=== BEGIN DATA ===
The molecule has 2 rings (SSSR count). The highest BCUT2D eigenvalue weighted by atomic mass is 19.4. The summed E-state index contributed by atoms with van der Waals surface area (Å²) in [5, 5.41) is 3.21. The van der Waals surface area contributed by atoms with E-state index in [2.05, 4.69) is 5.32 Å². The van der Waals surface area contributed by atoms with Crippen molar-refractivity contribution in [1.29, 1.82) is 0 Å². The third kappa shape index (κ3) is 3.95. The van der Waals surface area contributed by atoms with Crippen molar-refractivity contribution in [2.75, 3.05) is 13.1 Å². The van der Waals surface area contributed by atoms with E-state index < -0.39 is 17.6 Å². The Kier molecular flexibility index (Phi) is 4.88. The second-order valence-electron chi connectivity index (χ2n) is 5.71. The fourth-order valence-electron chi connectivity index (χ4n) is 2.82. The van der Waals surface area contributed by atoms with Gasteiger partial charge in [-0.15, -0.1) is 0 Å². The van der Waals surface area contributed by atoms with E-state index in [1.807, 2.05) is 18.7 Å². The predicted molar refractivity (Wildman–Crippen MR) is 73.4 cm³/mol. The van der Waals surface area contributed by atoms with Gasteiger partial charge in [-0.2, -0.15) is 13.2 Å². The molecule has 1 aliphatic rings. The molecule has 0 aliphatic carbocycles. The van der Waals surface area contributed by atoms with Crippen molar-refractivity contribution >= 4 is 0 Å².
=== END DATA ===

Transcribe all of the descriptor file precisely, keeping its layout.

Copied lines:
The molecule has 2 rings (SSSR count). The highest BCUT2D eigenvalue weighted by atomic mass is 19.4. The summed E-state index contributed by atoms with van der Waals surface area (Å²) in [5, 5.41) is 3.21. The van der Waals surface area contributed by atoms with E-state index in [2.05, 4.69) is 5.32 Å². The van der Waals surface area contributed by atoms with Crippen molar-refractivity contribution in [1.29, 1.82) is 0 Å². The third kappa shape index (κ3) is 3.95. The van der Waals surface area contributed by atoms with Crippen molar-refractivity contribution in [2.75, 3.05) is 13.1 Å². The van der Waals surface area contributed by atoms with E-state index < -0.39 is 17.6 Å². The Kier molecular flexibility index (Phi) is 4.88. The second-order valence-electron chi connectivity index (χ2n) is 5.71. The fourth-order valence-electron chi connectivity index (χ4n) is 2.82. The van der Waals surface area contributed by atoms with Gasteiger partial charge in [-0.15, -0.1) is 0 Å². The van der Waals surface area contributed by atoms with E-state index in [1.807, 2.05) is 18.7 Å². The predicted molar refractivity (Wildman–Crippen MR) is 73.4 cm³/mol. The van der Waals surface area contributed by atoms with Gasteiger partial charge in [-0.2, -0.15) is 13.2 Å². The molecule has 1 aliphatic rings. The molecule has 0 aliphatic carbocycles. The van der Waals surface area contributed by atoms with Crippen molar-refractivity contribution >= 4 is 0 Å².